Former senior firefighter Kevin John Davies pleaded guilty in the Tauranga District Court for burning demolition waste material that contains some asbestos from two demolished houses at a residential subdivision site in Rotorua in June 2018.
He was sentenced to settle $14,000 in penalties, including a fine of $9000 and $5000 reparation he must pay to affected neighbours.
The Bay of Plenty Regional Council issued a statement that said Davies was involved in two separate fires. The second took place after a regional council compliance officer had already been on site earlier on the same day in response to a complaint about the fire.
The burning of these materials was banned due to the environmental impacts this may cause. Furthermore, burning prohibited materials could lead to risks to human health.
Judge J A Smith said in his decision that he was “baffled” as to why Davies, decided to burn the demolition materials rather than taking it to a landfill and noted that doing so had not saved costs.
He also said that the case should act as a deterrent to others who thought that fire was a simple way of getting rid of materials they did not want
.“This is one of the worst air sheds in New Zealand and the discharge of these toxins into the air in Rotorua is a serious matter.”
Judge Smith highlighted these wider consequences for the Rotorua community.
The burning occurred in the Rotorua urban area, a polluted airshed, with a history of air quality issues, which the regional council and the community had invested in and worked hard to try and improve, the statement said.
Cleaner air makes a difference to the health of the community – especially the young, the elderly, and those with respiratory illnesses. Children are the most vulnerable as they breathe more rapidly than adults and so absorb more pollutants. On average, a person inhales about 14,000 litres of air every day and when the air people breathed was contaminated, it affected their health.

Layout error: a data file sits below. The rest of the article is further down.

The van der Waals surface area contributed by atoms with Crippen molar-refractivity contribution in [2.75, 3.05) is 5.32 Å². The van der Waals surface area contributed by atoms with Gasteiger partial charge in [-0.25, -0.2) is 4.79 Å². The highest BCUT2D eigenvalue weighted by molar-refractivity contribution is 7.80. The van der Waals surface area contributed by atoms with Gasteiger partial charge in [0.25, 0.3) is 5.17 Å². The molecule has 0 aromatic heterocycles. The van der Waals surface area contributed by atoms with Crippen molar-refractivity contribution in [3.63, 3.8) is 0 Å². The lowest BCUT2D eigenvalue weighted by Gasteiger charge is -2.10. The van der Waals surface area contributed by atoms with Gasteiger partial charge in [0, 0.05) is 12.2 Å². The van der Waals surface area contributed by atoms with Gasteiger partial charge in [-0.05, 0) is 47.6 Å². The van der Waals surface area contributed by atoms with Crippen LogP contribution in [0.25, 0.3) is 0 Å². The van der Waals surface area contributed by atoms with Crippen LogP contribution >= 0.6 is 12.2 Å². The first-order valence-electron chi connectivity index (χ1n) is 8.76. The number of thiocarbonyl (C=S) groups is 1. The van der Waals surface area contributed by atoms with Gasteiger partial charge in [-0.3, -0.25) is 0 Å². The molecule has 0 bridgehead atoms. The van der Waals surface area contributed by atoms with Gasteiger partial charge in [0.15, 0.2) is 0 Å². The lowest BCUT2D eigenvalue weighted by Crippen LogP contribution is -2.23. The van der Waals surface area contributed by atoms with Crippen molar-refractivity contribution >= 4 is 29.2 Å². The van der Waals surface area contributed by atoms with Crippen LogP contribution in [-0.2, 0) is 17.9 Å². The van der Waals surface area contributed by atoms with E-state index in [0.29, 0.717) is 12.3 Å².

Alex Miller, Regional council compliance manager, said that Davies’ actions were “inexcusable” and undermined the community’s efforts to clean up Rotorua’s air.
“Burning waste to cut costs means the environment and human health ultimately pays the price and this prosecution demonstrates that isn’t acceptable,” he said.
Open burnings can cause health and safety risks to the environment and are not allowed within 100 metres of a neighbouring dwelling for urban and rural areas in the Bay of Plenty.
For the past 12 months there have been 573 open burning complaints across the Bay of Plenty. 15% of all complaints to the Pollution Hotline and 108 of those complaints were from Rotorua.
Details on the relevant Regional Air Plan rules are on the regional council website.
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